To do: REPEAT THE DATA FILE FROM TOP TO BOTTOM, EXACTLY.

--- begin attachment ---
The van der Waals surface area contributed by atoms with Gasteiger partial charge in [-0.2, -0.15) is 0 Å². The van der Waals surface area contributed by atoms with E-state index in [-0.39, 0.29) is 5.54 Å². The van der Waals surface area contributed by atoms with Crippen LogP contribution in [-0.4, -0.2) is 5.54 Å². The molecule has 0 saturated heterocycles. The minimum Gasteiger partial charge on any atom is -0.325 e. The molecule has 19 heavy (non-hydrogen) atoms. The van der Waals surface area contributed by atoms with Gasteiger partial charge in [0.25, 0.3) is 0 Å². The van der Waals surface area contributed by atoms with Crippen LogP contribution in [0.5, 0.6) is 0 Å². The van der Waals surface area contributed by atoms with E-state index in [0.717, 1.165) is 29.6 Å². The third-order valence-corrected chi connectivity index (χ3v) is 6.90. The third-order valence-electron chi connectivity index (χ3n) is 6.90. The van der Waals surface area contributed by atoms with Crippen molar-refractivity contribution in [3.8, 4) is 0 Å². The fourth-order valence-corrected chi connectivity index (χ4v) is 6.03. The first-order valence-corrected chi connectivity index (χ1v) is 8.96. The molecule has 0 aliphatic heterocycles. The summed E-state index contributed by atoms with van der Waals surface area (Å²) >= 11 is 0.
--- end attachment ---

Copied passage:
The van der Waals surface area contributed by atoms with Gasteiger partial charge in [-0.2, -0.15) is 0 Å². The van der Waals surface area contributed by atoms with E-state index in [-0.39, 0.29) is 5.54 Å². The van der Waals surface area contributed by atoms with Crippen LogP contribution in [-0.4, -0.2) is 5.54 Å². The molecule has 0 saturated heterocycles. The minimum Gasteiger partial charge on any atom is -0.325 e. The molecule has 19 heavy (non-hydrogen) atoms. The van der Waals surface area contributed by atoms with Gasteiger partial charge in [0.25, 0.3) is 0 Å². The van der Waals surface area contributed by atoms with Crippen LogP contribution in [0.5, 0.6) is 0 Å². The van der Waals surface area contributed by atoms with E-state index in [0.717, 1.165) is 29.6 Å². The third-order valence-corrected chi connectivity index (χ3v) is 6.90. The third-order valence-electron chi connectivity index (χ3n) is 6.90. The van der Waals surface area contributed by atoms with Crippen molar-refractivity contribution in [3.8, 4) is 0 Å². The fourth-order valence-corrected chi connectivity index (χ4v) is 6.03. The first-order valence-corrected chi connectivity index (χ1v) is 8.96. The molecule has 0 aliphatic heterocycles. The summed E-state index contributed by atoms with van der Waals surface area (Å²) >= 11 is 0.